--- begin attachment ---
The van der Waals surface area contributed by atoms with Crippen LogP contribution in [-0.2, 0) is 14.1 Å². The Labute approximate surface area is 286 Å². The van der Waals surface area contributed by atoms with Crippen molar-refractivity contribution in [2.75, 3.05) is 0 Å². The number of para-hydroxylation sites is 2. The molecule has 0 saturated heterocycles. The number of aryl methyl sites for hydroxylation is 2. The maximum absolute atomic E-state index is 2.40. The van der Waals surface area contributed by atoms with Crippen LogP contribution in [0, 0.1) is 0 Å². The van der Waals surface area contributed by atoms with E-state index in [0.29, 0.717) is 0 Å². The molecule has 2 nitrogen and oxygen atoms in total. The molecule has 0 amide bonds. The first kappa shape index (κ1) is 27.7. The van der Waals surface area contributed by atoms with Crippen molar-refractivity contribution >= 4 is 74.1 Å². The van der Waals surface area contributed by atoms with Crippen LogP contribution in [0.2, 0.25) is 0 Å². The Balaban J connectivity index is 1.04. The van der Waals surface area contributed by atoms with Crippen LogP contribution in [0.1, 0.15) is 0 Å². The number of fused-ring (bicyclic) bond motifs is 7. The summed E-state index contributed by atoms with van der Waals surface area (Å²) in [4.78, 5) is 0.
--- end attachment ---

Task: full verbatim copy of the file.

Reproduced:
The van der Waals surface area contributed by atoms with Crippen LogP contribution in [-0.2, 0) is 14.1 Å². The Labute approximate surface area is 286 Å². The van der Waals surface area contributed by atoms with Crippen molar-refractivity contribution in [2.75, 3.05) is 0 Å². The number of para-hydroxylation sites is 2. The molecule has 0 saturated heterocycles. The number of aryl methyl sites for hydroxylation is 2. The maximum absolute atomic E-state index is 2.40. The van der Waals surface area contributed by atoms with Crippen LogP contribution in [0, 0.1) is 0 Å². The van der Waals surface area contributed by atoms with E-state index in [0.29, 0.717) is 0 Å². The molecule has 2 nitrogen and oxygen atoms in total. The molecule has 0 amide bonds. The first kappa shape index (κ1) is 27.7. The van der Waals surface area contributed by atoms with Crippen molar-refractivity contribution >= 4 is 74.1 Å². The van der Waals surface area contributed by atoms with Crippen LogP contribution in [0.2, 0.25) is 0 Å². The Balaban J connectivity index is 1.04. The van der Waals surface area contributed by atoms with Crippen LogP contribution in [0.1, 0.15) is 0 Å². The number of fused-ring (bicyclic) bond motifs is 7. The summed E-state index contributed by atoms with van der Waals surface area (Å²) in [4.78, 5) is 0.